- NOTE: Windows 8, 8.1, & 10 sometimes have problems with some Updates failing to install. Aside from waiting uselessly for Microsoft to fix the problem (which they usually don't), I usually use these steps to fix the problem, which can take awhile:
- Deleting Window Upate temporary files
- Windows System File Check
- DISM (Microsoft Deployment Image Servicing and Management), cleanup
- Manual download and install of previously failing updates.
- Organize Start Menu: (Not done for Windows 8 & 10) When I first work on someone's computer, I organize the Start Menu into categories. During my Monthly Servicing, I check for any new Start Menu items that need to be categorized, and do so.
- Registry Clean: Search for problems in the Windows Registry and remove the problems.
- Cleanup again (as mentioned before).
- Boot time defragment*. I set Ultra Defrag program to run on next boot. When it runs the next time the computer boots, it will defragment special system files that cannot be defragmented while Windows is running. Those files include the pagefile/virtual memory, and Windows Registry files. Note: Defragmentation of all other files happen during the automatic weekly servicing that I have scheduled on your computer.
- Enable UAC (User Account Control).
- Reboot the computer. It will automatically run the boot time defrag I scheduled above.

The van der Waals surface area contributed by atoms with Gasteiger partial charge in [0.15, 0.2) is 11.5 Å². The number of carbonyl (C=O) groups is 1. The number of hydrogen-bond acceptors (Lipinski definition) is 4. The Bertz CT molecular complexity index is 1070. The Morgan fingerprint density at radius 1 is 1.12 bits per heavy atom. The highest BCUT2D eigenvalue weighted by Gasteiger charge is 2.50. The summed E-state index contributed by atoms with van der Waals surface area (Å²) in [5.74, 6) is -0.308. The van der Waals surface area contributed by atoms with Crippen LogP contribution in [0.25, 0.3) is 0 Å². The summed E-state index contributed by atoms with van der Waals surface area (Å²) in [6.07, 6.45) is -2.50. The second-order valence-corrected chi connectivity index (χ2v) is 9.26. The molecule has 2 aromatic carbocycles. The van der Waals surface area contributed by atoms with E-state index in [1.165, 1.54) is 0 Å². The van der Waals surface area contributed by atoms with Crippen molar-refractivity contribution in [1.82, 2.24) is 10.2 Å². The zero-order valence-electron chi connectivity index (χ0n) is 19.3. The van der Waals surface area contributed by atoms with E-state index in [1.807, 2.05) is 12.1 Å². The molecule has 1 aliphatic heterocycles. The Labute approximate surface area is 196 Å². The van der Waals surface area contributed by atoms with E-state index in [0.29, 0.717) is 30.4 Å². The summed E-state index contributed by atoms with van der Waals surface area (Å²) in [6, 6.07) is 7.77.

- CCleaner: Registry Clean and cleanup. Done again like before because of changes that can happen after a reboot.
Extra things I do occasionally if necessary:
- Fix any problems the user has identified. Please keep notes on any problems & errors that happen. If they are urgent problems, contact me immediately. If they are not urgent problems, then tell me about the problems before I do the Monthly Servicing on your computer.
- Update various things:
- The steps that my automatic (weekly), servicing does.
- The programs that are used during the automatic weekly servicing, and what I use during the monthly servicing.
- Adobe programs (Reader, Flash Player, Shockwave Player, AIR), and their browser plug-ins.
- "Classic Shell" Start Menu for Windows 8 (if you for some reason still have Windows 8).
- Thorough Check Disk. This thoroughly checks every sector of the the hard drive for any errors it may have. If a bad sector is found, the data from that sector is recovered, if possible and saved elsewhere. Then the hard drive is told to never use that bad sector again. This should be done about once a year, and if many sectors turn up bad, then the hard drive is probably failing entirely.
- Windows System File Check. Done if there are enough Windows system errors the warrant it.
||© Copyright 2013-2017 - Bruce A. Johnson